The midterms seemed like a recipe for gridlock, but Congress has a way of cooperating on under-the-radar legislation.
As expected, the US midterm elections resulted in a split Congress between a newly Democratic House and an increasingly Republican Senate. For many issues, this looks like a recipe for gridlock. But when it comes to retirement legislation, we believe there tends to be more bipartisanship. As part of Invesco's Government Affairs team, we are closely monitoring the legislative landscape as it relates to retirement policy. This is what we're hearing.
The "lame duck" Congress may focus on RESA
The newly elected Members of Congress aren't sworn in until January, so in this "lame duck" Congress the current leadership is mapping out its agenda for the next six weeks. Besides finishing up the appropriations process, there is some hope for a few remaining policy issues to get wrapped up in an end-of-the-year legislative vehicle.
One issue that's gained a lot of momentum in Congress over the past several months is RESA - the Retirement Enhancement Savings Act. This bill could help expand access to retirement plans for employees of small businesses. One of the more significant provisions of RESA would create pooled employer plans (PEPs), a type of open multiple employer plan (MEP) that would allow small businesses to band together in a common defined contribution (DC) plan. The bill would, among other things:
- Eliminate a current requirement that only allows related businesses to join an open MEP, thus opening plans to a broader group.
- Eliminate a "bad apple hurts the entire barrel" provision wherein a single employer that violates a requirement could disqualify the entire plan.
- Provide fiduciary safe harbor in selection of an annuity provider.
On Nov. 26, the House Ways and Means Committee Chairman released an end-of-the-year tax bill that includes many of the provisions in RESA. This new legislation is the House marker heading into end-of-year package negotiations with the Senate, and signals a good chance that this bill may become law before the end of the year.
Key retirement bills to watch in 2019
For the new Congress, the first six months of the new year are going to be key, as the momentum in Washington will quickly shift from the midterm elections to the 2020 presidential election. In our view, any significant piece of legislation that doesn't gain momentum or get accomplished in 2019 is unlikely to be accomplished in 2020, as the politics of the presidential election will likely overwhelm the conversation. With that said, here are a few issues we're watching.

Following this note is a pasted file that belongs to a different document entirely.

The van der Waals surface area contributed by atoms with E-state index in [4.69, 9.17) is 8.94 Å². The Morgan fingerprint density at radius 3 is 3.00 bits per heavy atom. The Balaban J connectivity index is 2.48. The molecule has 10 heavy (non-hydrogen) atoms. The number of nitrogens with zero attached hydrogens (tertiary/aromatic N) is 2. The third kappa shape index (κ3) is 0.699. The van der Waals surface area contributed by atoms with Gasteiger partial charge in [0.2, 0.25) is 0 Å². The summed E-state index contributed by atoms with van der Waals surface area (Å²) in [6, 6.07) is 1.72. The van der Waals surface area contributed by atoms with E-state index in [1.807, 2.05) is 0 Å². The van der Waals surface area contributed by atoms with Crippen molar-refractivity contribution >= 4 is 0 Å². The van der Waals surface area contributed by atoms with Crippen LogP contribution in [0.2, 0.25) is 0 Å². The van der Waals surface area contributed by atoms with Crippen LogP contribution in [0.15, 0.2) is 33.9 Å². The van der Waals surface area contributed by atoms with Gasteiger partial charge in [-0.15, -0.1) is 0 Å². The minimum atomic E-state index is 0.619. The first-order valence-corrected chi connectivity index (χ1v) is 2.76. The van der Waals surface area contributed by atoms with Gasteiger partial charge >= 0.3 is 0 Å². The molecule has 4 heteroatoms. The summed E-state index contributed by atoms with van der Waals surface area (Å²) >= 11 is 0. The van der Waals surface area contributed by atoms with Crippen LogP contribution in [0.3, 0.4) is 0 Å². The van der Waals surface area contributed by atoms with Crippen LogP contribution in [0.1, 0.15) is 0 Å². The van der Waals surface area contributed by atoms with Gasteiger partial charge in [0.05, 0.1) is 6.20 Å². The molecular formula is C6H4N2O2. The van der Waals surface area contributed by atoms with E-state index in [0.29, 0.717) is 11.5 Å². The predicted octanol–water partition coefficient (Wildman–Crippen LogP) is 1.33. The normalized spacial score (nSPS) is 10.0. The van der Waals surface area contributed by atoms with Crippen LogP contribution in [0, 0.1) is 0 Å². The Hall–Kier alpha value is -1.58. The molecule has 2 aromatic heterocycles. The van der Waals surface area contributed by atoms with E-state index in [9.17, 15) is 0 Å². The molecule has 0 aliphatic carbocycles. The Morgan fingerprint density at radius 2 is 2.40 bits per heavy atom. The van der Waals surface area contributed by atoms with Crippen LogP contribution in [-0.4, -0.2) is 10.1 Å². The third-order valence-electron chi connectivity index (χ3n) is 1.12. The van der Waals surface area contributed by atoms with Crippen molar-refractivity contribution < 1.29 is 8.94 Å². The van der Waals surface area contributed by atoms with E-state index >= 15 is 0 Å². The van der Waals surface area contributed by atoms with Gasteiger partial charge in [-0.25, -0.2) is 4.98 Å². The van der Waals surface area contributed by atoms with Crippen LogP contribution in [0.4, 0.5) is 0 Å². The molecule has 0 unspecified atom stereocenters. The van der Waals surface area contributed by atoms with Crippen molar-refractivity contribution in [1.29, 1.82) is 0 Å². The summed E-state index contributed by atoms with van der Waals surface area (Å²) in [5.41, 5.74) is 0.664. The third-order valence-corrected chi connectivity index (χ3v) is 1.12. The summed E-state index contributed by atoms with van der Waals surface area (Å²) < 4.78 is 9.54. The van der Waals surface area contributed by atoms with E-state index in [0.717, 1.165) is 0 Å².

The House Ways and Means Committee. Looking into the coming year, there will be new committee chairs and members who are very interested in taking up retirement issues. Notably, it's expected that the new Chairman of the House Ways and Means Committee will be Richard Neal of Massachusetts, who has introduced some retirement-related bills in the past few years. One of his bills would require employers to offer a 401(k) or 403(b) plan for all businesses except those with fewer than 10 employees, incurring an excise tax if an employer fails to offer a plan.
A potential Portman-Cardin bill. On the Senate side, there is a draft bill being circulated by Senators Portman (R-OH) and Cardin (D-MD). Currently untitled, it would establish a new safe harbor for auto-enrollment, encourage employer matching contribution, offer a tax credit for employers, increase the required minimum distribution age, decrease the penalty, ease some rules for some small employers, and more.
Emergency savings proposals. Both the House and the Senate have introduced or considered bills pertaining to an emergency savings or "sidecar savings" plan that could be funded through payroll deductions. But they've taken somewhat different approaches:
- When the House passed its version of RESA a few months ago, it added something called the Universal Savings Account - an account in which individuals could contribute up to $2,500 each taxable year, and could withdraw funds tax-free and without penalty at any time.
- In the Senate, a group of bipartisan Senators - Sens. Tom Cotton (R-AR), Heidi Heitkamp (D-ND), Cory Booker (D-NJ) and Todd Young (R-IN) - introduced a package of retirement and short-term savings bills over the summer. With the election loss of Sen. Heitkamp, it will be interesting to see if Sens. Cotton, Booker and Young join together on that package of bills again in 2019.
Bipartisanship is possible
Overall, we don't expect to see large-scale legislation with significant reforms being passed in the 116th Congress, but that doesn't mean that Congress can't accomplish a range of small- to mid-size initiatives. For example, Jeb Hensarling, a very conservative Republican, and Maxine Waters, a very progressive Democrat, were able to compromise on a package of bills that was passed out of the House Financial Services Committee late this year, which was designed to increase investment in start-up firms, venture exchanges and more.
We believe that in the next year, you'll see Republicans and Democrats pairing up on individual bills, potentially including some smaller retirement and savings issues. The question for Congress is, "How do we empower the private sector to create their own retirement structures and their own plans for their employees? As more employees are working in small- or medium-sized businesses, how do we incentivize them to save?"
Those are the key retirement issues for Congress, and we'll be watching them all very closely.
Blog header image: Mark Reinstein/Shutterstock.com
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